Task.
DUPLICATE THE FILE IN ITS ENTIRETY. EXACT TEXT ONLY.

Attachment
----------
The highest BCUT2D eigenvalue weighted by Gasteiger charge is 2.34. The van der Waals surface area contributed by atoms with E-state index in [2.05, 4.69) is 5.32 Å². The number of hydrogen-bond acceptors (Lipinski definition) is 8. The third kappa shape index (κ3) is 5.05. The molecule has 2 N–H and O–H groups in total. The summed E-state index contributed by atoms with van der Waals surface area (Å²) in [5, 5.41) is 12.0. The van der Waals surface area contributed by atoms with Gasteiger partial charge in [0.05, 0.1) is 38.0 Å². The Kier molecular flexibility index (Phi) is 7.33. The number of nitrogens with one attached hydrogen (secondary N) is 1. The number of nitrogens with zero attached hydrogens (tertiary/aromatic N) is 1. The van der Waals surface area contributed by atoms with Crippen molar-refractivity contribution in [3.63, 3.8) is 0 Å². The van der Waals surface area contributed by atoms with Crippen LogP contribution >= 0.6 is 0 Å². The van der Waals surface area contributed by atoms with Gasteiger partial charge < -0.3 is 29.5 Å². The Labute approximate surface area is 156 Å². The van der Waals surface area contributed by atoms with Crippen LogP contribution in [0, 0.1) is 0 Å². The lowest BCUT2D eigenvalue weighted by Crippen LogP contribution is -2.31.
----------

The highest BCUT2D eigenvalue weighted by Gasteiger charge is 2.34. The van der Waals surface area contributed by atoms with E-state index in [2.05, 4.69) is 5.32 Å². The number of hydrogen-bond acceptors (Lipinski definition) is 8. The third kappa shape index (κ3) is 5.05. The molecule has 2 N–H and O–H groups in total. The summed E-state index contributed by atoms with van der Waals surface area (Å²) in [5, 5.41) is 12.0. The van der Waals surface area contributed by atoms with Gasteiger partial charge in [0.05, 0.1) is 38.0 Å². The Kier molecular flexibility index (Phi) is 7.33. The number of nitrogens with one attached hydrogen (secondary N) is 1. The number of nitrogens with zero attached hydrogens (tertiary/aromatic N) is 1. The van der Waals surface area contributed by atoms with Crippen molar-refractivity contribution in [3.63, 3.8) is 0 Å². The van der Waals surface area contributed by atoms with Crippen LogP contribution >= 0.6 is 0 Å². The van der Waals surface area contributed by atoms with Gasteiger partial charge < -0.3 is 29.5 Å². The Labute approximate surface area is 156 Å². The van der Waals surface area contributed by atoms with Crippen LogP contribution in [0, 0.1) is 0 Å². The lowest BCUT2D eigenvalue weighted by Crippen LogP contribution is -2.31.